Fireline also argued that Nationwide lacked standing to bring the action due to the Waiver of Subrogation in the Agreement. Nationwide contended that the Waiver of Subrogation Clause is unenforceable because it sought to “insulate Fireline from its own negligence in violation of a life safety code, which cannot be permitted.” A subrogation waiver is a risk-shifting provision premised upon the recognition that it is economically inefficient for parties to a contract to insure against the same risk. Maryland courts have consistently relied upon the Texas Court of Appeals’ public policy argument when considering waiver of subrogation clauses. See Nat’l Sur. Corp., 2018 WL 1830960, at *7; Hartford Underwriters Ins. Co. v. Phoebus, 187 Md. App. 668, 677 (2009), aff’d sub nom. John L. Mattingly Constr. Co., Inc. v. Hartford Underwriters Ins. Co., 415 Md. 313 (2010)). In United Nat’l Ins. Co. v. Peninsula Roofing Company, Inc., the court explained the distinction between waivers of subrogation and exculpatory clauses:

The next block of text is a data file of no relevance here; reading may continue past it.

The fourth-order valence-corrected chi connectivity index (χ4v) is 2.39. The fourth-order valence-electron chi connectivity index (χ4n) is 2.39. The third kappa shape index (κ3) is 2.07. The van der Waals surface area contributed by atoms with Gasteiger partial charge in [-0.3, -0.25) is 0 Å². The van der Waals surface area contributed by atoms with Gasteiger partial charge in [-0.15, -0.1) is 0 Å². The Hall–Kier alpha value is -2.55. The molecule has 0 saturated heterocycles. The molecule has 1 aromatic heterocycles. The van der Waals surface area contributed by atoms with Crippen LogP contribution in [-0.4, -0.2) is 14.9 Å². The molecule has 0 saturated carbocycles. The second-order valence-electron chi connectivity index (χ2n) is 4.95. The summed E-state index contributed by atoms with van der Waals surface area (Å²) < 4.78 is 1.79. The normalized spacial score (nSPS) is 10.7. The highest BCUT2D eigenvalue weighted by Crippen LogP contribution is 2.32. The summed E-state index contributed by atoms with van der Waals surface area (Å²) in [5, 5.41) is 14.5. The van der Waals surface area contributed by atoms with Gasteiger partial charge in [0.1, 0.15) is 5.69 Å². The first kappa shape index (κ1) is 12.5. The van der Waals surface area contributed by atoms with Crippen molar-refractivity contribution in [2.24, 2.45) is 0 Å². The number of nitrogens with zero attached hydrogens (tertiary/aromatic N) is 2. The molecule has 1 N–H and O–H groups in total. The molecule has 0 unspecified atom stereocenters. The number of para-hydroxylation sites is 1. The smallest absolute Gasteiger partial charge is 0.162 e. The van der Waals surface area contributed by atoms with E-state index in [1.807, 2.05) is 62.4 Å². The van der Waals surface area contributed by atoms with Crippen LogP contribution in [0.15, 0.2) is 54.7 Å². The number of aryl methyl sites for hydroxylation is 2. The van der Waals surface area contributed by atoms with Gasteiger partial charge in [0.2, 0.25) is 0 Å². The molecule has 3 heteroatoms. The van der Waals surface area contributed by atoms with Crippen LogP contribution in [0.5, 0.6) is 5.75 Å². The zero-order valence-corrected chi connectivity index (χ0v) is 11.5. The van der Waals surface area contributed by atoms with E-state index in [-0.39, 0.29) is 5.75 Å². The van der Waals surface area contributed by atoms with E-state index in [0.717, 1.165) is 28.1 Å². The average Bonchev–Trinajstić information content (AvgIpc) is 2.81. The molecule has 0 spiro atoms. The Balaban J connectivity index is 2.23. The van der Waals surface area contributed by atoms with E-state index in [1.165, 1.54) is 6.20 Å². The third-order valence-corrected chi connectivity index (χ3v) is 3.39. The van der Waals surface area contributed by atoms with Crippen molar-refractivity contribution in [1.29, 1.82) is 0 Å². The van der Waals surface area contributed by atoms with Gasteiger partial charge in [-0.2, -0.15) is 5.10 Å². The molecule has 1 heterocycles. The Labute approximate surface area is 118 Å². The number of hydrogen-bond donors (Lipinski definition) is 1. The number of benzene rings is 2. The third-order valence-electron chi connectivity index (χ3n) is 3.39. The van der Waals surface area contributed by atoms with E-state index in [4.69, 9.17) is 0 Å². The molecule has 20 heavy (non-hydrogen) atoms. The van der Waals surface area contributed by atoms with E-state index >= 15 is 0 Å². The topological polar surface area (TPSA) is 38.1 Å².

An exculpatory clause “relieves a party from liability for harm caused by his or her own negligence.” Subrogation waivers, by contrast, “shift[] the ultimate risk of loss resulting from [fire and other] perils to the owner to the extent damages are covered by insurance.” As other courts addressing this very argument have observed, the rule that voids exculpatory clauses exists to ensure that “a party injured by another’s gross negligence will be able to recover its losses.” With subrogation waivers, however, “there is no risk that an injured party will be left uncompensated.” Subrogation waivers, therefore, do not implicate the same policy considerations courts employ to void exculpatory clauses.